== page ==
Tuesday, April 11, 2006
Honey, About That Tub Of Dirt On The Porch...
Caught in the act...
I found this "slider" ( they bask on logs, they slide off when you approach) laying her eggs two days ago as I crept silently through the woods. I was creeping because from the porch, I had seen that evil black cat from across the street slipping into my property to hunt my songbirds. My plan was to give it a good chase so I was trying to surpise it.
Instead, I surprised this large female turtle as she was finishing her most sacred duty. I think she's a Florida Cooter, but these pond turtles all look alike to me, and well, Slider seems to work just fine. I'm sure this is the big turtle I see basking in the black willow trees at the swampy end of the pond. She's gotten used to me feeding catfish from the dock and rarely slides unless I approach.
To get to this nest site, she had traveled about 150 feet uphill (okay, only a little slope) crossed the sandy driveway, crawled beneath the boat, and out in a semi-sunny spot near a rotten log.
Unfortunately, her little turtle brain could not have picked a worse spot to lay eggs. Her nest was located about 10 feet from my trash can corral, a rectangular "box" of picket fence that hides our trash cans. It is a raccoon, possum, and evil cat magnet. All of these opportunists visit each night. These eggs were probably doomed...too many clever sniffing noses.
So, I made a command decision. There was no time for peanut anguish. I have a lot of experience with relocating turtle nests and time is of the essence. The tiny embryo will attach to the side of the egg sometime in the first 24 hours, after that turning an egg may doom the tiny turtle.
I dug up the nest.
"The nesting habits of cooters are quite unique, and evidence of failed nests can be easily found along the edges of the dikes most times of year. Females dig three nest holes, and deposit most of the eggs in the center nest, but lay one or two in each of the side (satellite) nests, perhaps for insurance. It doesn't seem to work - nests dug up by predators, probably most frequently raccoons, nearly always have all three chambers exposed." CREDIT = STETSON UNIVERSITY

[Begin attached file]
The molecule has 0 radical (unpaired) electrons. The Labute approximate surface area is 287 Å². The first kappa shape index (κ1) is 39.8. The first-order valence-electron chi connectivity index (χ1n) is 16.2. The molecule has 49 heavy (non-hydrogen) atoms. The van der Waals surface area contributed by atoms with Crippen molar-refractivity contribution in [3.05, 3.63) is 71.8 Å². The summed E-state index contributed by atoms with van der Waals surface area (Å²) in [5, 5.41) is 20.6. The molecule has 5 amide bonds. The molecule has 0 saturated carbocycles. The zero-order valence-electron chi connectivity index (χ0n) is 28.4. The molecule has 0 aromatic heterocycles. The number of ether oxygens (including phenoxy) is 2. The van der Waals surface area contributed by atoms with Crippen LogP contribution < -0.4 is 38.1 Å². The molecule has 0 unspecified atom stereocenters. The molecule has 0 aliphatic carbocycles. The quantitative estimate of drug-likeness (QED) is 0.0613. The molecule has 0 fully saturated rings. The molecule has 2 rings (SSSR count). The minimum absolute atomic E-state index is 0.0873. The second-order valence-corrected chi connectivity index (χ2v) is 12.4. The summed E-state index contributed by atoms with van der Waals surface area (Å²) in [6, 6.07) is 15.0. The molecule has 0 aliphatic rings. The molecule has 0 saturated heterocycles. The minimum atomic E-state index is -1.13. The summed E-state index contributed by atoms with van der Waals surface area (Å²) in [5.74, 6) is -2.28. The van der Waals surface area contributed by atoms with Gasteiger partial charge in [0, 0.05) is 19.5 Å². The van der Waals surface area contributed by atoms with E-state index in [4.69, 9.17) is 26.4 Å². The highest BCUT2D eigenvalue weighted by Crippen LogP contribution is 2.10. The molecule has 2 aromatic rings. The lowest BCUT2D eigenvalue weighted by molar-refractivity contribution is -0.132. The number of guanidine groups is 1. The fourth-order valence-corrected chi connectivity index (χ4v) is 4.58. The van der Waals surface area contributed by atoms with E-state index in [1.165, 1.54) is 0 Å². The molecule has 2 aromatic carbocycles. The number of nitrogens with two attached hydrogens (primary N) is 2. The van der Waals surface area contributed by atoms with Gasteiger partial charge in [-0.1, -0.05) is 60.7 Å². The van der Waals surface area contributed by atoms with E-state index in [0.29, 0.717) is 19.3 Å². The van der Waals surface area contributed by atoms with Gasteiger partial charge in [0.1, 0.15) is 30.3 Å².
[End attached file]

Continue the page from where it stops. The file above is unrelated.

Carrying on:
The above quote describes the nest exactly. There was one main chamber with most of the eggs and two side nests with one egg each.
There were 13 kumquat sized eggs in the nest. I used the same dirt from the nest hole (something I always did in my seaturtle hatchery days) and buried them in the tub at the same depth that the she turtle had done.
The tub sits on my porch atop a table, higher than Lab browse level. I carry it out into the sun for a few hours on these days when I am off for a little gentle warming. The turtle had chosen a spot that was fairly shady, so I am not too concerned about the shady porch, even though it may affect the sex ratio of the little turtles. Generally in turtles, cool incubating conditions result in male turtles developing, while warmer temps result in more females. Even if they are all male, it beats getting eaten by the neighbor's evil cat.
Incubation time is somewhere between 60 and 100 days. The eggs were laid on Sunday, April 9,2006 so nothing should happen before June.
Mark your calendar.